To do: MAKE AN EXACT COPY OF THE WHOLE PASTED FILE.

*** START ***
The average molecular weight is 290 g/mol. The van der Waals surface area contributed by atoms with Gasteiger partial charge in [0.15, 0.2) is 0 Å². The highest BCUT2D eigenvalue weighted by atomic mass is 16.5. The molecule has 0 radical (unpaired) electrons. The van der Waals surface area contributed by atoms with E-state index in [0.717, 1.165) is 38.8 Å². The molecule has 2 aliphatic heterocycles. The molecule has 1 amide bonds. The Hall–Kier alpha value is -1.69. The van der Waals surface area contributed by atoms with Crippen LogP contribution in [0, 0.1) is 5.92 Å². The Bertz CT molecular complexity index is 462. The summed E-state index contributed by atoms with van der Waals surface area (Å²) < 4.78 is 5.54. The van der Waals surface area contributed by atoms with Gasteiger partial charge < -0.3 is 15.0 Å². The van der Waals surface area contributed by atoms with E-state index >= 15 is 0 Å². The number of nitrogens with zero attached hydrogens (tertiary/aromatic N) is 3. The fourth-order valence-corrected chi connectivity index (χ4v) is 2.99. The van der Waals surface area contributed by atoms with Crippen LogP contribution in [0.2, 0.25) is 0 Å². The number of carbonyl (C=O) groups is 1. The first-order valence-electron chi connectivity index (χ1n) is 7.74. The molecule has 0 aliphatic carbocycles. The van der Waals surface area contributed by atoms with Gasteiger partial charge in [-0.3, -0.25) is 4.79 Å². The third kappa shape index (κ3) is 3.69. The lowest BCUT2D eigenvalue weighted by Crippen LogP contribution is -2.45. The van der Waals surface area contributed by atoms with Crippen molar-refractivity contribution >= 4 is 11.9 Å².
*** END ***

The average molecular weight is 290 g/mol. The van der Waals surface area contributed by atoms with Gasteiger partial charge in [0.15, 0.2) is 0 Å². The highest BCUT2D eigenvalue weighted by atomic mass is 16.5. The molecule has 0 radical (unpaired) electrons. The van der Waals surface area contributed by atoms with E-state index in [0.717, 1.165) is 38.8 Å². The molecule has 2 aliphatic heterocycles. The molecule has 1 amide bonds. The Hall–Kier alpha value is -1.69. The van der Waals surface area contributed by atoms with Crippen LogP contribution in [0, 0.1) is 5.92 Å². The Bertz CT molecular complexity index is 462. The summed E-state index contributed by atoms with van der Waals surface area (Å²) < 4.78 is 5.54. The van der Waals surface area contributed by atoms with Gasteiger partial charge < -0.3 is 15.0 Å². The van der Waals surface area contributed by atoms with E-state index >= 15 is 0 Å². The number of nitrogens with zero attached hydrogens (tertiary/aromatic N) is 3. The fourth-order valence-corrected chi connectivity index (χ4v) is 2.99. The van der Waals surface area contributed by atoms with Crippen LogP contribution in [0.2, 0.25) is 0 Å². The number of carbonyl (C=O) groups is 1. The first-order valence-electron chi connectivity index (χ1n) is 7.74. The molecule has 0 aliphatic carbocycles. The van der Waals surface area contributed by atoms with Gasteiger partial charge in [-0.3, -0.25) is 4.79 Å². The third kappa shape index (κ3) is 3.69. The lowest BCUT2D eigenvalue weighted by Crippen LogP contribution is -2.45. The van der Waals surface area contributed by atoms with Crippen molar-refractivity contribution >= 4 is 11.9 Å².